Thursday, January 10, 2013

The Rent Is Too Damn High (in St. John's).

As everyone knows, housing prices in St. John's have been skyrocketing.  Between 2008 and 2012,  house prices rose 69% and rental prices rose 25% in nominal terms.

So what do we make of this?  According to this CBC story, this price surge means "the St. John's market doing almost twice as well as the Canadian average" as though rising prices are clearly a good thing. But while rising housing prices are a boon to the real estate industry and to home owners who are planning to sell their homes and move elsewhere, it is bad news for renters, bad news for people hoping to move to the city, and as I hope to persuade you, bad for the NL economy.  

The Rent Is Too Damn High is a e-book by Slate blogger Matt Yglesias. The title was taken from gubernatorial candidate and internet sensation Jimmy McMillan.  Like many affordable housing advocates, McMillan framed rising rental prices as a poverty issue: people are going hungry because they can't afford to pay the rent.  While I certainly agree that the effect of rising rent on the poor is a very important aspect of this issue, high housing prices also have other ill-effects and activists would do well to arm themselves with arguments that go beyond appeals to charity.

Yglesias argues that rising housing costs in America's most prosperous urban centres (NYC, Washington D.C., Silicon Valley,...) have contributed to the tepid GDP growth and wage stagnation of the last few decades.  His argument in a nutshell is that the US economy is increasingly a service economy, so workers can increase their productivity by moving to places where there are lots of people who need services.  As a result, wages tend to be higher and unemployment rates lower in major population centres.  Thus people have an incentive to move to big, dense cities and this drives up demand for housing in big cities.  Unfortunately, obstacles like zoning restrictions and NIMBY lobbying mean that developers can't build new housing to meet the demand and this drives up prices.  As a result, people have trouble moving to where the good jobs are and the economy stagnates.

I believe Yglesias' framework is very relevant in the Newfoundland context.  First of all, job market conditions are much better in the North-East Avalon than elsewhere in the province.  Consider unemployment rates:

In this chart, blue is the North East Avalon plus Corner Brook, Grand Falls-Windsor and Bay Roberts.  The unemployment rate is much lower in larger population centres. It is also the case that incomes are higher in St. John's than elsewhere and the gap is growing.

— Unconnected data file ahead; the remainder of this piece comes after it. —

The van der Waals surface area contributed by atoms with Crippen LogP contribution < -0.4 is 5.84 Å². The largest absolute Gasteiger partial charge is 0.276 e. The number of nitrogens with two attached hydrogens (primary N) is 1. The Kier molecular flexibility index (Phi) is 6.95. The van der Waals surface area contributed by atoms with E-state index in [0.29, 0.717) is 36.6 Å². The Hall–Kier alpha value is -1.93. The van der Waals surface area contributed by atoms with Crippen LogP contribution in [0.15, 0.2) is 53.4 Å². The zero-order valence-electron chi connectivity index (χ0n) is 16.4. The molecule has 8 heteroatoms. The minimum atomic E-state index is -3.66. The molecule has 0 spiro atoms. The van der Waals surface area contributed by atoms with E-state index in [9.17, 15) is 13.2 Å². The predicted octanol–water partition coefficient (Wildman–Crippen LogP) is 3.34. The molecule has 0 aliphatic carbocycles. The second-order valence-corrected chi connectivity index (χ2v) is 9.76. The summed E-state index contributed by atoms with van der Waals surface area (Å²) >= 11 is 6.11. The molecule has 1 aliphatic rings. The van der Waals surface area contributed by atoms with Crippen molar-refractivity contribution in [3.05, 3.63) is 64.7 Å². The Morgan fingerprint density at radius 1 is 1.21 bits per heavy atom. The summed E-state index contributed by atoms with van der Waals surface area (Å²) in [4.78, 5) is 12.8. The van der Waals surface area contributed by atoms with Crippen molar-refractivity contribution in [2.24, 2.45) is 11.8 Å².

These differences in labour market conditions are driving a population migration from rural to urban areas. The population of the St. John's CMA grew from 181K to 197K between 2006 and 2011, while the rest of the province shrank from 324K to 318K. Furthermore, it is the smallest communities that are shrinking the most; every town with a population over 4500 grew between 2006 and 2011, while most rural communities are shrinking rapidly. This migration is likely to accelerate due to new changes to employment insurance and trade agreements that will make it even harder to earn a living in rural Newfoundland.  This could go on for some time, because only 60% of the NL population is urban compared to a Canadian average of 80% urban.

In my opinion, one of the most important things we can do to build a stronger economy is to accommodate this migration by keeping housing affordable in the City of St. John's.  This means allowing developers to meet demand by building more high density housing in the city, by relaxing zoning restrictions and standing up to NIMBY resistance.  A lot of development has been stopped by residents worried about traffic, parking and aesthetics.  These concerns are valid, but they need to be balanced against the effect on poverty, unemployment, economic growth and urban sprawl. City dwellers should also consider that population growth means more customers for local businesses and more tax payers to share the cost of municipal services.  

The tricky thing is that the benefits of development are widespread but subtle and the disadvantages are local and obvious.  I don't know what the solution is, but I'd love to hear what you think about it.


I focused in the original post on the labour market, but there is another side of this issue that deserves recognition.  Because services can be provided more productively in population centres,  those services will be better and cheaper than in rural areas.  Medical and Health services tend to be better, and retailers offer cheaper prices and better selection due to competition and economies of scale.  Rising housing prices in the city excludes people who would otherwise choose to take advantage of these better and cheaper services.

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